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AFL preview series: North Melbourne Kangaroos - 14th

Shaun Higgins is one of the Kangaroos' classier players. (Photo by Quinn Rooney/Getty Images)
Expert
25th February, 2018
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1745 Reads

We’re a week into our AFL preview series here at The Roar, and it has already been laced with controversy.

From 18th to 15th, Gold Coast, Carlton, Brisbane and Fremantle have been covered, and there has been plenty of conversation in the comments from our readers. However, all parties have been united as never before on one common theme each day.

“Where is North?”

“Why haven’t you done North?”

“We will not finish behind North!”

“No North. You’re an idiot. Lol.”

Well, a week too late for most people, here it is!

B: Ryan Clarke, Scott Thompson, Marley Williams
HB: Jamie Macmillan, Robbie Tarrant, Luke McDonald,
C: Billy Hartung, Ben Cunnington, Shaun Atley
HF: Nathan Hrovat, Jarrad Waite, Mason Wood
F: Kayne Turner, Ben Brown, Taylor Garner
Foll: Todd Goldstein, Jack Ziebell, Shaun Higgins
Int: Braydon Preuss, Trent Dumont, Ben Jacobs, Luke Davies-Uniacke
Em: Jy Simpkin, Sam Wright, Declan Mountford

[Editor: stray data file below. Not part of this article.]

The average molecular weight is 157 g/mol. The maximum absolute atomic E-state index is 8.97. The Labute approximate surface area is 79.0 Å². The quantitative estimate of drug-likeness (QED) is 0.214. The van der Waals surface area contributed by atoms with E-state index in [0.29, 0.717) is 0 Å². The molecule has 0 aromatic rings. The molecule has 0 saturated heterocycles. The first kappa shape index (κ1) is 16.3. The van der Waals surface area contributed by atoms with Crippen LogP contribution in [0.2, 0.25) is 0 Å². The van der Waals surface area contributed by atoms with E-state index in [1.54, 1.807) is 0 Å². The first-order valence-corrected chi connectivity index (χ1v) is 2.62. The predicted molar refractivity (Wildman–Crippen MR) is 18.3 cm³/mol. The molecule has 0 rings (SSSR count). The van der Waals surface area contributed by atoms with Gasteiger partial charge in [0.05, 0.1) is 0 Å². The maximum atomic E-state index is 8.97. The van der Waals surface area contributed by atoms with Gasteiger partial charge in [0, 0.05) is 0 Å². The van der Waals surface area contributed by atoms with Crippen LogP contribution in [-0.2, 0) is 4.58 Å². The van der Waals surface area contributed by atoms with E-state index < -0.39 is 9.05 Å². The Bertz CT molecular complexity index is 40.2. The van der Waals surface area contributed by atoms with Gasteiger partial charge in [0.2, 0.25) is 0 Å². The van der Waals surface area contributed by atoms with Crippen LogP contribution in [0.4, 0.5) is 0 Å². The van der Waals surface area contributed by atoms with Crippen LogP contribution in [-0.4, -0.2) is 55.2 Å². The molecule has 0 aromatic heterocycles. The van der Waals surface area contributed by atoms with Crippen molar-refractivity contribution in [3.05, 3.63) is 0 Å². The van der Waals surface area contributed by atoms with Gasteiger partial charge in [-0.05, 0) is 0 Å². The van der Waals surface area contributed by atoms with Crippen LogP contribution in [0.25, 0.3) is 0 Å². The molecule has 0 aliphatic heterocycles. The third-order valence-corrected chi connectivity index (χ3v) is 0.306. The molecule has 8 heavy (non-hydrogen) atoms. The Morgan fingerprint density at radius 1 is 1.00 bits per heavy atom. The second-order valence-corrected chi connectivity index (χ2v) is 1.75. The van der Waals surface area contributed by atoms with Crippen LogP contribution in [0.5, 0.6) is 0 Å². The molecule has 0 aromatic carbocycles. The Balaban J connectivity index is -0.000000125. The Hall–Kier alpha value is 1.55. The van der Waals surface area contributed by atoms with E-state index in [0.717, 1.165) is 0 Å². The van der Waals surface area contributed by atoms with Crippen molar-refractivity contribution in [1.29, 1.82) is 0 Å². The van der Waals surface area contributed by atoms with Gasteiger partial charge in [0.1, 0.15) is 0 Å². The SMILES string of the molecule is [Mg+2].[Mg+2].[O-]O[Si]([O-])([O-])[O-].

The Roos played quite an attacking style last year, similar to Brisbane, but just a better version of them. They posted some big scores, particularly for a side sitting second bottom with one round to go, but as a consequence, they were also easy to score against, especially as the season went on.

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In their last five losses, the average score conceded was 122.6 points per game.

North’s strength lies in their experienced spine and on-ball group, which is the best of the bottom tier clubs and can carry them to wins.

Robbie Tarrant has become a very, very solid centre half-back that does everything well, and would probably be a dual All-Australian if Alex Rance wasn’t around.

Scott Thompson wound back the clock a bit in 2017 after a couple of patchy years, perhaps stung into action by so many experienced teammates being let go after the 2016 season.

Jarrad Waite is still a gun when he takes the field, but the only thing more certain than him getting injured at some stage is how much he will get talked up pre-season as being in his best ever physical condition.

He only played ten games last year, but North won four of them. Their other two wins were against Gold Coast and Brisbane, so he remains important.

Ben Brown played deeper than in previous seasons and enjoyed a graduation year taking responsibility as the number one man thanks to Waite’s injuries and the departure of Drew Petrie. 63 goals and 14 Brownlow votes was an outstanding return.